Self-isolating in the desert, the desert fathers and mothers were determined to obey Jesus’s command to the rich young man to sell all he had and come follow him.
We may kick against the restrictions that have been laid on us by the government, but the early Christian hermits believed that God was to be found in solitude. That is why the Ethiopian monk Moses (who, incidentally, had been a slave and a robber before finding his vocation) told one of his disciples to “go and sit in your cell, and your cell will teach you everything.”
The desert fathers’ aim, as a learned monk called Evagrius taught, was to “cut the desire for many things out of your heart and so prevent your mind being dispersed and your stillness lost.”
How relevant this advice still seems today, when the desire for many things has become the basis on which our economy is built and when our minds are dispersed by a thousand and one distractions every day.
The desert fathers lived according to a different standard, believing that “to accept poverty freely is the monk’s treasure.”
That free choice really matters. Being locked down will not automatically make us holier. A change of location may help us free ourselves from worldly attachments but sanctity is only truly obtained through a thoroughgoing conversion of the heart.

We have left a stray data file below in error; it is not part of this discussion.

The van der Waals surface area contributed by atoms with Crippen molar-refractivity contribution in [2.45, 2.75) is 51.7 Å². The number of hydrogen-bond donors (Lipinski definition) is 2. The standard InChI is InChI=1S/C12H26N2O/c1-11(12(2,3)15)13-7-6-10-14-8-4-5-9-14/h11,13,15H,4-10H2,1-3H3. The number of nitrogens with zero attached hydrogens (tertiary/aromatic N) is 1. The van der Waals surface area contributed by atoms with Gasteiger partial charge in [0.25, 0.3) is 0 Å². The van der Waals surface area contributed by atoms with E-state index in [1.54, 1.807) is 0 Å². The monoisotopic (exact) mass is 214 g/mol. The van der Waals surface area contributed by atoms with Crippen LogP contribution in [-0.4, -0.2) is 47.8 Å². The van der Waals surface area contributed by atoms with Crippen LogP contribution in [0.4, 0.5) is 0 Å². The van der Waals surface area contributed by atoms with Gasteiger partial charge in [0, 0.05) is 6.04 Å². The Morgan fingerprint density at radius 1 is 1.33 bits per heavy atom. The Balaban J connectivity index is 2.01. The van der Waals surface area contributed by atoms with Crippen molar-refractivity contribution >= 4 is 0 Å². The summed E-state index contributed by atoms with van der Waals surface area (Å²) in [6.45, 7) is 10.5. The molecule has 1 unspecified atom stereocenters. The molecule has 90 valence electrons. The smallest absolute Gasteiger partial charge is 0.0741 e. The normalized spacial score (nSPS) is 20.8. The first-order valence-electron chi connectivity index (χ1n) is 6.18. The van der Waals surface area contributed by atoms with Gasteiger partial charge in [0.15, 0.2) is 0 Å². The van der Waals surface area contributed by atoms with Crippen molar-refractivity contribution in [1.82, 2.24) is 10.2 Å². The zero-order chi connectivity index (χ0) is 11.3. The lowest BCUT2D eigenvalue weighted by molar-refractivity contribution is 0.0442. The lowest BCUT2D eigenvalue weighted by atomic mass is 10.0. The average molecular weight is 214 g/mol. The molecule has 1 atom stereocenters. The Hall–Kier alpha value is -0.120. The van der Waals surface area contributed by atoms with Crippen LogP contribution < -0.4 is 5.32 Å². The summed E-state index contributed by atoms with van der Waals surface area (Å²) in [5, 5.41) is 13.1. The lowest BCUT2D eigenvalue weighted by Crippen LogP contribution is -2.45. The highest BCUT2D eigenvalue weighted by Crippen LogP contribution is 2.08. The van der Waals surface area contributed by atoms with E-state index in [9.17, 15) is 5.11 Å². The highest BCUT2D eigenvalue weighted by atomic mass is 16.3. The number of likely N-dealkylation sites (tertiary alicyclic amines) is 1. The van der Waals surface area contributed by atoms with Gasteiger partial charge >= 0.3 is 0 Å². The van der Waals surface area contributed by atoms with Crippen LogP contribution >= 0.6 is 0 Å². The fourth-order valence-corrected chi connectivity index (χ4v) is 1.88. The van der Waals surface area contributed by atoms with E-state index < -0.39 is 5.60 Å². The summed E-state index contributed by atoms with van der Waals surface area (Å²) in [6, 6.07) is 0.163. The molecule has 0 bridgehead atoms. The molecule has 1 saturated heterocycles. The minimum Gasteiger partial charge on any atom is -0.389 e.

The abbess Matrona expressed this idea particularly well when she pointed out that “many solitaries living in the desert have been lost because they lived like people in the world. It is better to live in a crowd and want to live a solitary life than to live in solitude and be longing all the time for company.”
The hermits’ extreme asceticism can seem daunting and even offputting to us today, but we shouldn’t forget that most of them were very ordinary laymen and women afflicted by very familiar problems.
We are told in the 6th century Verba Seniorum that even the great St Anthony “was troubled by boredom and irritation” while living in the desert, for example. They certainly did not believe that we come to close to God by screwing our- selves up to superhuman feats of spiritual endurance. They knew that keeping company with God is the greatest pleasure we can have, not a trial to be endured.
That, ultimately, is their greatest lesson for us during these strange days.
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